After we've done those 5, we're going to do what we call super slow reps. We're going to do it at a cadence of 5 down and 5 up. We're going to do 5 of those. Now that's going to increase what we call time under tension. And time under tension just means basically the time a muscle fiber is exposed to that mechanical resistance: our bodyweight. And so the super slow reps increase that time under tension. And they burn like you wouldn't believe.

Once you've made it through those 5, we're going to finish with just 5 reps done any way you can get them done. Trust me, after those 5 you're not going to be able to get many more. But if you can, feel free to keep going. Who's with me? Alright. For those of you who don't want to do push-ups, at least stand up if you can. Remember we've been sitting now—or you have, because I didn't take the stool—and by the way you don't have to sit here if you don't want. You can stand during my talk and exercise as well if you really want.

Alright, let's get into the push-ups now. Can somebody hold the mic for me while I do push-ups? Anyone? Just hold it right here, because I'm going to be right here. Actually, let me take these shoes off. Can everyone hear me? Alright, so first 5 are on my cadence. Are you ready? We're going to go down, and up and then you count when you're done, "One." Let's try this. Now we're going to do super slow, ready? Ready, last 5 you do on your own, any way you can get them. If you want to go more, go for it. You ready?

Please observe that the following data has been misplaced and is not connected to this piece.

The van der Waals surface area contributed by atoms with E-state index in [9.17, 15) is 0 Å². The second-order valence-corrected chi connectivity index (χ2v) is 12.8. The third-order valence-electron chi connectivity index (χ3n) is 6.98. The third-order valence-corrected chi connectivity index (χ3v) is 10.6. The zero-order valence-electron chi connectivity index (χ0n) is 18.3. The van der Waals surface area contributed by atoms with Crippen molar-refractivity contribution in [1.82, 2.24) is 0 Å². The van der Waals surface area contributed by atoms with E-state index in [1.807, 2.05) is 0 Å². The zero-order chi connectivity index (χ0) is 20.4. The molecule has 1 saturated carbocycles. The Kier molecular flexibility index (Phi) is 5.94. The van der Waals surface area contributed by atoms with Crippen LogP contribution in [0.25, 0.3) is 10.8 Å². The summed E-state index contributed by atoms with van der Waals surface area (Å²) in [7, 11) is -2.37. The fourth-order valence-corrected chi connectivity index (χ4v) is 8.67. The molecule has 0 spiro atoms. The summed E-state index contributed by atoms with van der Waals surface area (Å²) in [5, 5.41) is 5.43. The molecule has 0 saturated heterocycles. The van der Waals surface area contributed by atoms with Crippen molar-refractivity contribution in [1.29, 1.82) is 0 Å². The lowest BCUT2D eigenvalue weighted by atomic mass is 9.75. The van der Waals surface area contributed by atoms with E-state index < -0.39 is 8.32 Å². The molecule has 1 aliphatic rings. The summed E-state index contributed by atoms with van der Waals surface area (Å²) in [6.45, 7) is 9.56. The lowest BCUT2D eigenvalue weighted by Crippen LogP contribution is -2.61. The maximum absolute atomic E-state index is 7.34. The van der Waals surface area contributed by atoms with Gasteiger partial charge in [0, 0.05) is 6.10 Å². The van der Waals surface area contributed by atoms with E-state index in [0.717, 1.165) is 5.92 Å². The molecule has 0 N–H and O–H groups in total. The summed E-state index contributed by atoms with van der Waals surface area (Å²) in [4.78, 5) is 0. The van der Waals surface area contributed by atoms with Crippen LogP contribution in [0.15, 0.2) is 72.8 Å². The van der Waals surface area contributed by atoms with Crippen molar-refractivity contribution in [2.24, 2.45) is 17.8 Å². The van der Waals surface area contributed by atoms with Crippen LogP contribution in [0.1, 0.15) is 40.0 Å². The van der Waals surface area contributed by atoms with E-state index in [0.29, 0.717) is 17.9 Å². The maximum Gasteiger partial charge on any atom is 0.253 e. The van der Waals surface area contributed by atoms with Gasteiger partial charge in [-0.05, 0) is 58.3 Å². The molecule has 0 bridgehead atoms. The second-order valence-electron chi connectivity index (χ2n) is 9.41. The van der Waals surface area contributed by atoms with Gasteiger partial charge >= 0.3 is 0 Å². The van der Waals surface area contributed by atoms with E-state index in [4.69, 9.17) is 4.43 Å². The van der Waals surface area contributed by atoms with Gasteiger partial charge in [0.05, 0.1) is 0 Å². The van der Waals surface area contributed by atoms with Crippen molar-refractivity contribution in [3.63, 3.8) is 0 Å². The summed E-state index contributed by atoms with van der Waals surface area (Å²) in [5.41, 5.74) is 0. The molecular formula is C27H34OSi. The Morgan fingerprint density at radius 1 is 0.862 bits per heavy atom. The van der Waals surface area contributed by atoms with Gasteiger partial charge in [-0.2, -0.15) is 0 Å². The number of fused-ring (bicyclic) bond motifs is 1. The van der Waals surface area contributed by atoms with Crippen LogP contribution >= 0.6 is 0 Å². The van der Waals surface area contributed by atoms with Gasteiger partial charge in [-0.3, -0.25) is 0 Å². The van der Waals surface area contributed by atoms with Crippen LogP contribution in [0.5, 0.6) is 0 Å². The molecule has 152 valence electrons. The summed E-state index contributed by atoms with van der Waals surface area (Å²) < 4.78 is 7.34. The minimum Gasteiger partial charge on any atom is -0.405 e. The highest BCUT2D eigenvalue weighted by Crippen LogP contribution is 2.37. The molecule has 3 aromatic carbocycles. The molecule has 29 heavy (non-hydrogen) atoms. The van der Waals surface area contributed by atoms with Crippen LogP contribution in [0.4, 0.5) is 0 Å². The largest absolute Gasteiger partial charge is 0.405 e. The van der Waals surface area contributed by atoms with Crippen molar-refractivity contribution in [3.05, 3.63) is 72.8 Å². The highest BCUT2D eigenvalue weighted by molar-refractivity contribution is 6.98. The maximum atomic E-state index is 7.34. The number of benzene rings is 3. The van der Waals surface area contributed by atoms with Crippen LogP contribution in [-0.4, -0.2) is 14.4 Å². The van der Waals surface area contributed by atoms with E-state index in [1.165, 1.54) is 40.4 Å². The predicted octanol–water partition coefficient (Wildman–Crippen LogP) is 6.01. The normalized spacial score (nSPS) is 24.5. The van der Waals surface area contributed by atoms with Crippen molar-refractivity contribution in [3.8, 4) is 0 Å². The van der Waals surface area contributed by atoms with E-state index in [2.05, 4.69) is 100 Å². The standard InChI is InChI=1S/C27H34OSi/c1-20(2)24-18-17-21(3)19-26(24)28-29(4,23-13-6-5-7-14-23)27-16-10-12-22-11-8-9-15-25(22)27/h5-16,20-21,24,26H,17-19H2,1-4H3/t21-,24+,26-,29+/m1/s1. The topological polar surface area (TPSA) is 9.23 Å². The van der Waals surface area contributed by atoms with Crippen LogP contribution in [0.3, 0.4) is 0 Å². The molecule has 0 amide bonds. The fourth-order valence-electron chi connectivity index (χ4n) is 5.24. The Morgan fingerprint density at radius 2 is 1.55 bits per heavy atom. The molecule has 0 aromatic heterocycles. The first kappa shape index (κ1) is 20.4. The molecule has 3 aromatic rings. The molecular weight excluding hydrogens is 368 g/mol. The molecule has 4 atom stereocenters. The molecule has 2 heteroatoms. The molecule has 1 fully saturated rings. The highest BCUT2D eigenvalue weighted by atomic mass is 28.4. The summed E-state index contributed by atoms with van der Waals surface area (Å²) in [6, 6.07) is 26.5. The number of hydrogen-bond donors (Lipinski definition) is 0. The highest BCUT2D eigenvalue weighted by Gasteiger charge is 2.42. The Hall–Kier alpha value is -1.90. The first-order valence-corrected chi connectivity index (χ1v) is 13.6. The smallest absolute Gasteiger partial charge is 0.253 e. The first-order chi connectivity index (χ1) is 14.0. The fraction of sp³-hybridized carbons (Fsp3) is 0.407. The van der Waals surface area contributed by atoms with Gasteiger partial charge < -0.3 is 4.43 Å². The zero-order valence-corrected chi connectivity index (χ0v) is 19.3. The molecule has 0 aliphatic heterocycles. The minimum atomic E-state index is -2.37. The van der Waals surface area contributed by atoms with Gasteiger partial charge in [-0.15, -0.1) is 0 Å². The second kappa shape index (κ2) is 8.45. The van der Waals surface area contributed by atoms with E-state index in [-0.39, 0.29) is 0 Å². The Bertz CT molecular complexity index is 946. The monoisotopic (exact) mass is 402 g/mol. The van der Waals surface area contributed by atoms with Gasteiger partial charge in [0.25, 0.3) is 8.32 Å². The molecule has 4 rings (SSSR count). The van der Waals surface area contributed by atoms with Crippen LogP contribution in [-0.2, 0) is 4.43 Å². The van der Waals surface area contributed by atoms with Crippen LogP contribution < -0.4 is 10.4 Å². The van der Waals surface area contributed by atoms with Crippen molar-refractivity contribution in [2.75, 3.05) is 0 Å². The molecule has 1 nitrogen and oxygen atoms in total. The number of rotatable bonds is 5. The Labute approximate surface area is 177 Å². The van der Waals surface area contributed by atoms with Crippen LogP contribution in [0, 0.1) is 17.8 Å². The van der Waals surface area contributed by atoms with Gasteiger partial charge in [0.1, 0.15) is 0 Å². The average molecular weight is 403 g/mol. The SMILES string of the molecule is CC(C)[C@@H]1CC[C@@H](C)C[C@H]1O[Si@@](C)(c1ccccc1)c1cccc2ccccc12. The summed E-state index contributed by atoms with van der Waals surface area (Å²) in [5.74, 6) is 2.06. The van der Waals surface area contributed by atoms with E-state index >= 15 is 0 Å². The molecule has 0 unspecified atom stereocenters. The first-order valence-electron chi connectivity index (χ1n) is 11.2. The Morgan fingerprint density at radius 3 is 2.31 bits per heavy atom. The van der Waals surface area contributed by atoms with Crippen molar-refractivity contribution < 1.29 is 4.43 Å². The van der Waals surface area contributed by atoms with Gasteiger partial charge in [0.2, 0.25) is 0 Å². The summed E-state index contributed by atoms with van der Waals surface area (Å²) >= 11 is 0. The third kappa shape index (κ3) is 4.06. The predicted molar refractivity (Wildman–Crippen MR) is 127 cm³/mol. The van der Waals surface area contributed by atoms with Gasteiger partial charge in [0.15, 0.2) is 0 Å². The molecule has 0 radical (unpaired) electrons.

How about that pump? Alright, does everyone have a new appreciation for push-ups and bodyweight exercises? Throw that in throughout your day. Don't worry, you won't overtrain. It won't ruin your bench press. Trust me, it'll only help it. Alright, now that you guys have exercised with me, I'm going to open the floor to questions. So this can be any—try to focus on—I'm going to be back tomorrow to talk about nutrition, so today if we can keep the questions to training. Do we have a mic for the audience? Oh, awesome. So if you have a question, just come up and say it into the mic. Don't be shy, any training question that you have.

Jim’s Backstory

Question: "How exactly did you start off doing your training and being a personal trainer?"

So I grew up weightlifting, pretty much, as a kid. I was lucky enough to have a father whose father was a professional boxer. He died very young, but physical activity has always been a part of my family history. Even on my mother's side—she has a cousin who was on the US Olympic weightlifting team back in the '60s. So I've been exposed to strength sports from a very early age.

My father had an old school homemade gym in the basement, and so I would train—I wanted to hang out with my dad, so I trained a lot. And he would buy Muscle & Fitness magazines; back then they were called Muscle Builder. So I would read the magazines about nutrition and training, and every once in a while there were these science articles about muscle fibers—like I talked about today, slow-twitch and fast-twitch—and I was so fascinated that there was a whole world where people are studying how to get bigger, stronger.